Web marketing , and especially content marketing, aims to address “customers’ pain points”. Companies that succeed in satisfying their customers are the ones that identifythese “pain points” and provide services and products to resolve them. Web marketing has helped businesses to provide customers with fulfilling experience and loyalty, a phenomenon which is termed “customer experience”. A good example is Amazon: it provides a first-rate customer experience which is way better than what conventional distributors offer.
Computer science and artificial intelligence strengthen the marketing prowess with innovative tools and software. However,their worth is established only if they help marketers to create original, creative and quality content.
What these tools do best is that they provide added value to the content. Useful tools help to find relevant information in the mass of data, and subsequently synthesize and review it. It is not a mammoth task to initiate content marketing in a company having more than 10 employees. It could be easily done by bringing in experts in a particular field who have good communication skills and are helped by the company’s marketing team. They could be excellent content creators.
There is no marketing without customer. What are the customer’s concerns and how to reach them? How are their requirements detected?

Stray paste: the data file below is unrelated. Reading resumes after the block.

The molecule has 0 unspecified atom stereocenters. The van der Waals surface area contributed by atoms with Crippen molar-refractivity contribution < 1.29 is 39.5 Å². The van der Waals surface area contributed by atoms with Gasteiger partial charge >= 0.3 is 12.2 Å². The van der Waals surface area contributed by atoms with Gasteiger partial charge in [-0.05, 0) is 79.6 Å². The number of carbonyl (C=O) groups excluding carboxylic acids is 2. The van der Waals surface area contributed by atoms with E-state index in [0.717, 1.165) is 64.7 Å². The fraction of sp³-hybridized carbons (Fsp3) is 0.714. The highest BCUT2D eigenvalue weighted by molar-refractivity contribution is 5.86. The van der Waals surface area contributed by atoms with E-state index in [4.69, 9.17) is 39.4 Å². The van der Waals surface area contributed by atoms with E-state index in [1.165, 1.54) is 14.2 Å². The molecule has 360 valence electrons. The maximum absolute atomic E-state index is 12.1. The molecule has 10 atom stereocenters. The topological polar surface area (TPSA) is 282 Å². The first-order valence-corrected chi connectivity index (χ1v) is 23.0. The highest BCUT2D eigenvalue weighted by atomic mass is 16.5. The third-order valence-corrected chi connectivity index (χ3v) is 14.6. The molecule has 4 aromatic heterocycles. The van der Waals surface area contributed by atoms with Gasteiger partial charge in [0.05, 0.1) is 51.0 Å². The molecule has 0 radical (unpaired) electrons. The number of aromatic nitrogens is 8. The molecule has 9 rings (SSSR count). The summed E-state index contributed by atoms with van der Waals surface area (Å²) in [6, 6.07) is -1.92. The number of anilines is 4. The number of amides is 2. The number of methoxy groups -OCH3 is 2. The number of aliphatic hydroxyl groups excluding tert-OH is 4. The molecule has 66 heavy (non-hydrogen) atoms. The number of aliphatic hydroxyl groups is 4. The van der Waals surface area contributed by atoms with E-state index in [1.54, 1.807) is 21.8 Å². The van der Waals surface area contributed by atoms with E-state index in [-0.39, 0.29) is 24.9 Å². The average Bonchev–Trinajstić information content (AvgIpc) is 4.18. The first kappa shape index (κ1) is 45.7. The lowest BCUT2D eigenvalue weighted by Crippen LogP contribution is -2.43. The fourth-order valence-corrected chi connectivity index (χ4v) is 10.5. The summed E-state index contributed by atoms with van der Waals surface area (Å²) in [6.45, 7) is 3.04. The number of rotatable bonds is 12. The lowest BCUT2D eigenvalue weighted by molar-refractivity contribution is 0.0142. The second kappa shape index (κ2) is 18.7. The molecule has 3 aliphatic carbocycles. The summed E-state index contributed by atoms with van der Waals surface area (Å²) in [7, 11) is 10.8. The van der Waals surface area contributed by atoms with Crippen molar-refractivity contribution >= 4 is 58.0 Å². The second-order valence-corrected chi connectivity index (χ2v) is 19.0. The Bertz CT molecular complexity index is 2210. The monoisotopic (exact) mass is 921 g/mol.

In content marketing, and for the B2B sector in particular, pain points mater more than requirements. This notion comes from the book ‘Solution Selling’ by Michael Bosworth. He explains the different levels of client problems through a pyramid hierarchical structure. At the top of the pyramid, there are pains that customers are aware of and for which they have an idea as to what the solution would be: customers know they have a problem and who can solve it. What Bosworth emphasizes here is that if the customer has reached this place already, you’ve lost the game. This segment is of no more interest.
At the second level of the pyramid is the problem which the customer if aware of, but he has no idea about any solution. This situation is relatively easy, because when you arrive with the solution, the customer will immediately associate it with the problem. Thus, when a salesman says you have a problem there, and I have the solution, chances are that he will leave with a sale- because he solves a problem.
The most difficult case lies at the base of the pyramid, and it occurs very frequently in technology: the customer has a problem, but he is not aware of it. In such a scenario, the first thing to do is to identify the problem, and there are several methods for doing it. One of these methods is the consultative method, in which we carry out an audit to show that the customer has a problem. If he agrees to purchase the solution, the price of the audit is waived off.
Supplying Value-Added Services
Here, I am touching on what Joe Pine calls the “economy of experience”. This is a stage rarely reachable for most businesses. He reckons that retailers are lost. Amazon is perhaps an exception to this, since its model is coherent with the ‘economy of experience’ approach and it has managed to create an incredible customer experience- even to the detriment of its profitability